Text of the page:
“I came up with the design for the simulator after being approached by Dr. Feng about doing research into similar products,” Schaefbauer said. “He had wanted some research done on kicking simulators, and I took that and ran with it. I don’t think he was expecting all of the data and information I came back with. From then on, I was more or less the student team leader.”

From her initial results, Feng and Schaefbauer realized the potential of the project at hand. They also knew that more experience was necessary to fill out the team. As the team grew, it went beyond engineering and crossed over to complimentary disciplines like kinesiology.

“I wouldn’t have expected to see how much our fields overlap especially in biomechanics,” explained Acquaah of the mutual research. “I really love seeing the research from a quantitative state. In kinesiology, we study the concept behind the body and its movements, but working with engineers I can see the numbers behind all of it.”

Once prototypes were created, the team needed a test subject. They reached out to the UTSA football department and enlisted the help of assistant coach Perry Eliano and star kicker Sean Ianno.

The simulator is an awesome idea,” said Ianno. “Although it is not a finished product yet, it has the potential to be on the cutting edge of technology and quite possibly could revolutionize how kickers train.

“The best feature of this simulator will be getting immediate results. Usually I would record myself on video and watch it later then wait until the next day to make corrections, but being able to make those corrections while they’re fresh on my mind changes everything about training,” added Ianno.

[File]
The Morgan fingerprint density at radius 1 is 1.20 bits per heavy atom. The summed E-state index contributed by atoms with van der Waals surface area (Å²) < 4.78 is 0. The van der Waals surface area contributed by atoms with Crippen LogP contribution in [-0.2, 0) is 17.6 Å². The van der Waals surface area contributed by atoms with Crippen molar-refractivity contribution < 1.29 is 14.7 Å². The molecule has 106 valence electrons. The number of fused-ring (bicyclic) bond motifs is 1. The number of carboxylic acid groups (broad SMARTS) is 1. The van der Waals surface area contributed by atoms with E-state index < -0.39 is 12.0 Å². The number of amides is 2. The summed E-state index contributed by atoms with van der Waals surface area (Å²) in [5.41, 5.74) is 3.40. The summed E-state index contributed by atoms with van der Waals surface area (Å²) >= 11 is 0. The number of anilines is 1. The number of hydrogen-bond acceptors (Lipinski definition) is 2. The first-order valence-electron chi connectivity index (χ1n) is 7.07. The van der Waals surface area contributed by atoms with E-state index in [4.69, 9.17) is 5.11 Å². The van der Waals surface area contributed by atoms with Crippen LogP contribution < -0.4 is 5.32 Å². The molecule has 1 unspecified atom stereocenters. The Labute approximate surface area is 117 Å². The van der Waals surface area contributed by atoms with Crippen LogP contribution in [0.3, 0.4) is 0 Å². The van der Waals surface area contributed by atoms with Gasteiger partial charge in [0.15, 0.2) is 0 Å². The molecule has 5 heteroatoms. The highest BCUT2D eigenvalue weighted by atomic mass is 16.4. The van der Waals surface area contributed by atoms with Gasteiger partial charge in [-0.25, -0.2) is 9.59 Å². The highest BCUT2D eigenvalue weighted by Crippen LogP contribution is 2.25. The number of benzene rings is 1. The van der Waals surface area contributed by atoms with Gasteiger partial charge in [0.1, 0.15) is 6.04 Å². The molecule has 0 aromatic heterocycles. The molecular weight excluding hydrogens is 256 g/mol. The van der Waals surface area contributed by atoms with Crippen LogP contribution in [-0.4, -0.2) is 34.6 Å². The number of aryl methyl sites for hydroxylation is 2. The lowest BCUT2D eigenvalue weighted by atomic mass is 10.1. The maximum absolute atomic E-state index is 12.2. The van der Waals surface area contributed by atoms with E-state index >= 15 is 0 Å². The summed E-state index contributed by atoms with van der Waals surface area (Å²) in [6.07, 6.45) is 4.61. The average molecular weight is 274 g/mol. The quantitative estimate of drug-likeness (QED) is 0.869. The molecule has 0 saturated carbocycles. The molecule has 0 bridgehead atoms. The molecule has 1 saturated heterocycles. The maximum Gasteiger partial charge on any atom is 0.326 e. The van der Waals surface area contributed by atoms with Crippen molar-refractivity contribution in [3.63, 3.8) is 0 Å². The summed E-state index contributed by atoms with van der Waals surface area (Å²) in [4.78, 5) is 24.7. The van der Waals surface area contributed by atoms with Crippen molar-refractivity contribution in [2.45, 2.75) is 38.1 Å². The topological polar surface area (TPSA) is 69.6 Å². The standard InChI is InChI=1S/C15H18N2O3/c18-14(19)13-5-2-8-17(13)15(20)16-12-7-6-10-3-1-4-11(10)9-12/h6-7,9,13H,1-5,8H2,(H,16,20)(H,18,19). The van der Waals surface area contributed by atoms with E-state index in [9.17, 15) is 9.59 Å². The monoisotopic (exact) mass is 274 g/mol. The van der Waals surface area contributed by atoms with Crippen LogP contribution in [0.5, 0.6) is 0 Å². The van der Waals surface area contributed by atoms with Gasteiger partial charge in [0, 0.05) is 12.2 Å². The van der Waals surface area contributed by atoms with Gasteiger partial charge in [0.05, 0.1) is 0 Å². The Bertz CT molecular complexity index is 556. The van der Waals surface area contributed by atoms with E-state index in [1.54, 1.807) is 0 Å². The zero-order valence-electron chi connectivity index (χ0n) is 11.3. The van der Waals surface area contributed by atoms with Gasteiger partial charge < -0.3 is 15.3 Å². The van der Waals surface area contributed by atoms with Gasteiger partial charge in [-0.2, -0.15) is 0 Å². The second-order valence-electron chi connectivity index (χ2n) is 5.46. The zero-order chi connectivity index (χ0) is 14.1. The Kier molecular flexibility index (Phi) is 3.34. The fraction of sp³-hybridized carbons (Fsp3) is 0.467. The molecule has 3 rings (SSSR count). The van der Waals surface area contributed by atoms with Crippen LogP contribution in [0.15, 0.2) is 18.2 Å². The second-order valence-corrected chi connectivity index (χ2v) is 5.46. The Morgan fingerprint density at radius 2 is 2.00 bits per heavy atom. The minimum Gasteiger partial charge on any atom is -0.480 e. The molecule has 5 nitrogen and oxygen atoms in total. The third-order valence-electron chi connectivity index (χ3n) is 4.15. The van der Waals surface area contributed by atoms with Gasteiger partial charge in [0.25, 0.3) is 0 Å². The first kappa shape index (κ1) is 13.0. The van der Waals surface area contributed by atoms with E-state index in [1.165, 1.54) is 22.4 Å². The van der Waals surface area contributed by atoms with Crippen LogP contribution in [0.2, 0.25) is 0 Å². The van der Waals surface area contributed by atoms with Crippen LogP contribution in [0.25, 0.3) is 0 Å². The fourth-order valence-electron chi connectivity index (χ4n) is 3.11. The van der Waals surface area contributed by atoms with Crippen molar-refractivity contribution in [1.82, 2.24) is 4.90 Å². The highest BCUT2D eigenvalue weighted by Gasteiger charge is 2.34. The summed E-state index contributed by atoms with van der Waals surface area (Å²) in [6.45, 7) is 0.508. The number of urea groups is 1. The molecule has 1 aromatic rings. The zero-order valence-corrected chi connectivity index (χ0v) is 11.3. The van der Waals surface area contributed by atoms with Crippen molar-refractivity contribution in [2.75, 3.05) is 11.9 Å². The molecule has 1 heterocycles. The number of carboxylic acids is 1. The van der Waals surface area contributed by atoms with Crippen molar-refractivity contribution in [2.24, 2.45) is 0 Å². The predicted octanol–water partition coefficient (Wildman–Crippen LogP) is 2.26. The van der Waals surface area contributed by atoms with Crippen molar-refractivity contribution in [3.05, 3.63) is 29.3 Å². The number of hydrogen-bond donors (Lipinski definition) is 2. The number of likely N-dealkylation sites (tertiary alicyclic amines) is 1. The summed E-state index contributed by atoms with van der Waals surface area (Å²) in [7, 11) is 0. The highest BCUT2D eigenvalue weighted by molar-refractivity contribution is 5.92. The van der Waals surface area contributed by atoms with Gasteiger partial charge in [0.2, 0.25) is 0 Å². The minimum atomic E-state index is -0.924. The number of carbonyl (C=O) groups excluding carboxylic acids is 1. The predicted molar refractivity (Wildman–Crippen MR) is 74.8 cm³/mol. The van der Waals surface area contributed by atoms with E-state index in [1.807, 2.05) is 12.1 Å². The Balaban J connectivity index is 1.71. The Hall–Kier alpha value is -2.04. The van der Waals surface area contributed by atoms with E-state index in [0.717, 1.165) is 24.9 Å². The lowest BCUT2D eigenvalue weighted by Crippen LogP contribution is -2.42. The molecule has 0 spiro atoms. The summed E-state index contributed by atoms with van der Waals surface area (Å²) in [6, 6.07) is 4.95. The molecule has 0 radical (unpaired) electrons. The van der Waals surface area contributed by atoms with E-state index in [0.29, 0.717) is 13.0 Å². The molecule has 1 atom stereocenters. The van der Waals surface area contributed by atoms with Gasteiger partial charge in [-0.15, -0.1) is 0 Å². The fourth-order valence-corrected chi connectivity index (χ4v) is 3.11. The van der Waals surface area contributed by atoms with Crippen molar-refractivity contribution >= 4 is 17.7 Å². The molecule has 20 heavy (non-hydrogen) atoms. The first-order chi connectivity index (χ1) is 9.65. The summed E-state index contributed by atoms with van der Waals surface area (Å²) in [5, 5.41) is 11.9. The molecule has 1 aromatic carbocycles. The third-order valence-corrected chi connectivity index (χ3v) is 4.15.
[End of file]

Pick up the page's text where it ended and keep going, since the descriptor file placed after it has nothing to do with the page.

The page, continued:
“The kicking simulator is an incredible project and something I believe can be very beneficial not only for our kickers, but for kickers across the country,” Eliano said. “I’m really humbled and thankful that the College of Engineering and their students who worked their tails off on this project chose us to be a part of it.”

Confident about their product, the research team has filed a patent application for the technology through the UTSA Office of Commercialization and Innovation and the team hopes to make the simulator commercially available for coaches and football teams to use as a training tool. The research team has also published two papers that were presented at the International Workshop on Computer Science in Sports and the Society for Modeling and Simulation International conference this summer.

The multidisciplinary approach, and the introduction of the simulator in a multibillion-dollar industry is a winning game plan. The research that began with the eagerness of an undergraduate wanting to get into a lab, has now evolved into a campus-wide project with unlimited potential

“The football kicking simulator is a perfect example of how engineering and science can make improvements beyond the scientific arena, such as football, that are of interest to the greater community,” said Feng.